Wednesday, August 09, 2006

Egyptian falafel dudes

As part of the intensive Arabic language study abroad, I have to have 10-12 hours of Arabic speaking time every week. Lots of BYU students just go find random people on campus and start talking. Some have host families that they can talk with all the time. Others, like me, have a harder time getting this requirement done. Fortunately, I've had a great source of Arabic speaking practice: a falafel restaurant across the street from the University of Jordan.

It all started during my first week here. It was lunchtime, I was hungry, and so I set out to find someplace to eat other than the snack stands in front of the UJ. I went across the street to where all the restaurants are and found an alley in between Pizza Hut and Popeye's Fried Chicken (good old globalization). At the back of the alley I saw a food establishment-looking place. While I stared at it, a big white haired man yelled at me in English, asking if I wanted falafel. I said yes and walked over.

When I got over to him, he introduced himself as Franco - hardly an Arabc name - from Egypt. After talking for a while, I discovered that he owned a pizzeria in Milan for 8 years and spoke some Italian. So, we hit it off.

While we were talking, a younger, skinnier Egyptian worker came out, and introduced himself as Marco (he overheard the Italy conversation). I ordered my falafel sandwich (hummus, falafel, cucumbers, tomatoes, and french fries all in a warm, soft, pita bread) and left, not really thinking to go back, for some dumb reason.

I didn't really go back until Jason arrived a couple weeks later. During our lunch break during his first day of school, I took him to the "Italian/Egyptian falafel place" as I called it. Franco and Marco immediately asked where I had been (and had remembered my name! Wow!). I got a falafel sandwich and ate it happily.

The next day, we returned. While we sat in the back courtyard, Marco (the young guy, whose real name is Rida) came and sat with us and talked to us for an hour, all in Arabic. After, we talked with Franco, Marco, and the 4 other Egyptian workers there for another hour. Thus began our daily lunch break at the Egyptian falafel place.

After a few weeks, public school got out and two kids started working at the restaurant - 17 year old Fadi and his 15 year old younger brother Mohammed. Instead of being Egyptian like most other workers there, they were Palestinian Jordanian. We soon discovered that their dad was the co-owner of the restaurant, with Franco (or Fikri, his real name) being the other owner. During the summer the kids work there, cooking and cleaning and working at the cash register and stuff. We quickly hit it off, and the kids would look forward to our visits.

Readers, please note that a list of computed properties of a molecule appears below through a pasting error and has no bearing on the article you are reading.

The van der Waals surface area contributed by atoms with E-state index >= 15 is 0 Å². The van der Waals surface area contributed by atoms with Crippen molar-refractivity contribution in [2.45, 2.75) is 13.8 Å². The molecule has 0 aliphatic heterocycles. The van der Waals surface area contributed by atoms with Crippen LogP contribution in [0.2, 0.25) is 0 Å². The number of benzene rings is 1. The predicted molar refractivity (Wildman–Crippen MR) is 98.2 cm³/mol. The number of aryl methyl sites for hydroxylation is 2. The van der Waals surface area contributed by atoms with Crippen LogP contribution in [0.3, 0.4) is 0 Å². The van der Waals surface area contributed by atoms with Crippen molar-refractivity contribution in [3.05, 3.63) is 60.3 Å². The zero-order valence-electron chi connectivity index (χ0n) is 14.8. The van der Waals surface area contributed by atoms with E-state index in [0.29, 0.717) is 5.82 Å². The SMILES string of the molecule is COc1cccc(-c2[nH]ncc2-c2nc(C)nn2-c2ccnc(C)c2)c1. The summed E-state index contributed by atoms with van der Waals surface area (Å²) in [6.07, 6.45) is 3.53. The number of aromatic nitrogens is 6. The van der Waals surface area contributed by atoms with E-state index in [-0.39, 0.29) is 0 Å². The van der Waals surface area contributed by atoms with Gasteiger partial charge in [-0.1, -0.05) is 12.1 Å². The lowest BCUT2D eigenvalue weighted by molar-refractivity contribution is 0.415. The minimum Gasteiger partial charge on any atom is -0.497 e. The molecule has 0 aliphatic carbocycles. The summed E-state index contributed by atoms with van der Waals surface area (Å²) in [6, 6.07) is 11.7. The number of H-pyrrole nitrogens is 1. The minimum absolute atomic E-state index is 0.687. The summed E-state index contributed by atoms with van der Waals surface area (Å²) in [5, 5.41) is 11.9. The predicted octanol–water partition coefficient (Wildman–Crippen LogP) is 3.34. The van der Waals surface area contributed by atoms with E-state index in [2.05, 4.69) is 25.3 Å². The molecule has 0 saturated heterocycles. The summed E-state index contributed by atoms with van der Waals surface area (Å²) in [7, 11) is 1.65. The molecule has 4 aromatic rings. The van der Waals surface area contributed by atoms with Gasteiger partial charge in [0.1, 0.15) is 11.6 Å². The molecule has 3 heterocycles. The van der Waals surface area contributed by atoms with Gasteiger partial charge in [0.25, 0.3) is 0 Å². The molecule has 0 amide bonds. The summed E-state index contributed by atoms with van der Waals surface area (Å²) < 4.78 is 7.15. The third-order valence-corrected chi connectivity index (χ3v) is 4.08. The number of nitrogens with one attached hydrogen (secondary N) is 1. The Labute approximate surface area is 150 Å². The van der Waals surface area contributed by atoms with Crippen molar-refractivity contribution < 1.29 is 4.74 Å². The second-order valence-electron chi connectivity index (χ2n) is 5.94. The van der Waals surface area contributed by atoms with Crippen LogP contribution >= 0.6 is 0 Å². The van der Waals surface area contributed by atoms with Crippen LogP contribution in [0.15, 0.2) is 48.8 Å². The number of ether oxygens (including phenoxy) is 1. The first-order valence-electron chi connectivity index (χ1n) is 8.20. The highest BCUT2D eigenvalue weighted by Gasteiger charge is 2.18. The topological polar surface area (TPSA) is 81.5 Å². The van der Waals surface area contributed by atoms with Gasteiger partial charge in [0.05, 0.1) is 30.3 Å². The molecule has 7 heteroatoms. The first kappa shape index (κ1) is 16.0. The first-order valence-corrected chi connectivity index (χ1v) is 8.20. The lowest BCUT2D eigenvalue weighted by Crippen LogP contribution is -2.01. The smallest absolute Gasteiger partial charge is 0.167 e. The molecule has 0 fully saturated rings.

Almost every day this summer, Jason and I have gone to this restaurant to eat their great food and hang out with the workers, kids, and customers. It's been great for my language skills, and gave me a good perspective into normal Arab life. I can also eat like an Arab, using pita bread as my only utensil (as can Nancy). Since I went every day to buy food as an excuse for talking with them, I had to try foods other than my traditional falafel sandwich. Here are some of the variations:

-Classic Falafel Sandwich, Andrew style (without pickles, cauliflower, or eggplant)
-Falafel Sandwich Kabeer (big falafel sandwich rolled in a large, thin, crepe-like bread)
-Falafel Sandwich on bread
-Foul sandwich (falafel sandwich minus hummus, plus foul)
-Ground beef, tomatoes, and onions (that's exactly what they call it in Arabic too - it's like thick spaghetti sauce that you eat with pita)

After trying the foul (pronounced "fool" - فول), I decided it was probably one of my favorite Arabic foods. So, the Egyptian falafel dudes convinced me to eat like a normal Arab. Most people who eat lunch there sit out in the back, eating hummus, foul, and falafel with pita bread - all from single plates at each table. So, I got a bowl of foul and a bowl of 6 falafel balls and two large, warm, fresh pitas. 'Twas bliss.

Since then, my usual is the foul/falafel/pita thing. Even Nancy is converted. She's come a few times with me. They occasionally give me a few extra falafel balls to take home to Nancy.

They are all great friends with me now. I talk with Marco/Rida about his love life, Mohammed and Fadi about their goals and ambitions, and Franco/Fikri about business. They're already sad about us leaving so soon, as are we! Where will I be able to get such great Arabic conversation and food every day!?

Here are some pictures of the Egyptian/Palestinian falafel dudes. They're great!

I sit in those chairs in the back, behind Franco

One of the other Egyptian workers. He didn't really talk with me until a month into my frequent visits, and he introduced himself way back in the beginning, and when he started talking with me, he already knew my name and everything about me, and assumed I knew the same about him. Unfortunately, I don't know his name. I think it's Mohammed, but I may be wrong. Oops!

Notice the bowl of falafel balls in the corner. Yum! He's talking with his girlfriend who's on a business trip in Turkey (she's Palestinian)

I didn't believe him when he said he was 15. I made him show me his ID. He's really 15. Really, really, short guy. Funny guy too!

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